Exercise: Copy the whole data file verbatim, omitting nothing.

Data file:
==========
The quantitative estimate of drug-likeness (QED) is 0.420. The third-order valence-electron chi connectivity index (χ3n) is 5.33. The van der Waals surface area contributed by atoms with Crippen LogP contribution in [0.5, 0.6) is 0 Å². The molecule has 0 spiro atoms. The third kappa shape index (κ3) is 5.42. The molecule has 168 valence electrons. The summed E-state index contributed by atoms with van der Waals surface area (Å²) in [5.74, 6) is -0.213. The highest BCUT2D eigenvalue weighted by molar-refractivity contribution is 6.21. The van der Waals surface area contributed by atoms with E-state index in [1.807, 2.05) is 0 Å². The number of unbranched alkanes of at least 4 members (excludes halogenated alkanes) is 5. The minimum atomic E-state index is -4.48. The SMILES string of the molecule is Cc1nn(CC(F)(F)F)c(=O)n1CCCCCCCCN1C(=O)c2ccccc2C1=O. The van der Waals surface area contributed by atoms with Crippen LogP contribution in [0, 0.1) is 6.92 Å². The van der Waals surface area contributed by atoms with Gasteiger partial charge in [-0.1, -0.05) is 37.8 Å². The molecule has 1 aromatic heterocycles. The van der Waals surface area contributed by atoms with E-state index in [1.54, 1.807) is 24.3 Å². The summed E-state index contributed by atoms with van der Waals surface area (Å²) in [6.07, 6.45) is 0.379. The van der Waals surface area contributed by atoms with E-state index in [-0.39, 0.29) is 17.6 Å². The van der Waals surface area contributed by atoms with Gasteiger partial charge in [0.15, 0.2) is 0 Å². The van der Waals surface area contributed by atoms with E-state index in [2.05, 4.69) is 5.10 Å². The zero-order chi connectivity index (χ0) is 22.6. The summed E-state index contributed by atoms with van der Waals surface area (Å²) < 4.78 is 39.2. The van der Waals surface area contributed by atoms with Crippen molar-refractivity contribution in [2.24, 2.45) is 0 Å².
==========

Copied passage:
The quantitative estimate of drug-likeness (QED) is 0.420. The third-order valence-electron chi connectivity index (χ3n) is 5.33. The van der Waals surface area contributed by atoms with Crippen LogP contribution in [0.5, 0.6) is 0 Å². The molecule has 0 spiro atoms. The third kappa shape index (κ3) is 5.42. The molecule has 168 valence electrons. The summed E-state index contributed by atoms with van der Waals surface area (Å²) in [5.74, 6) is -0.213. The highest BCUT2D eigenvalue weighted by molar-refractivity contribution is 6.21. The van der Waals surface area contributed by atoms with E-state index in [1.807, 2.05) is 0 Å². The number of unbranched alkanes of at least 4 members (excludes halogenated alkanes) is 5. The minimum atomic E-state index is -4.48. The SMILES string of the molecule is Cc1nn(CC(F)(F)F)c(=O)n1CCCCCCCCN1C(=O)c2ccccc2C1=O. The van der Waals surface area contributed by atoms with Crippen LogP contribution in [0, 0.1) is 6.92 Å². The van der Waals surface area contributed by atoms with Gasteiger partial charge in [-0.1, -0.05) is 37.8 Å². The molecule has 1 aromatic heterocycles. The van der Waals surface area contributed by atoms with E-state index in [1.54, 1.807) is 24.3 Å². The summed E-state index contributed by atoms with van der Waals surface area (Å²) in [6.07, 6.45) is 0.379. The van der Waals surface area contributed by atoms with E-state index in [-0.39, 0.29) is 17.6 Å². The van der Waals surface area contributed by atoms with Gasteiger partial charge in [0.15, 0.2) is 0 Å². The van der Waals surface area contributed by atoms with E-state index in [2.05, 4.69) is 5.10 Å². The zero-order chi connectivity index (χ0) is 22.6. The summed E-state index contributed by atoms with van der Waals surface area (Å²) < 4.78 is 39.2. The van der Waals surface area contributed by atoms with Crippen molar-refractivity contribution in [2.24, 2.45) is 0 Å².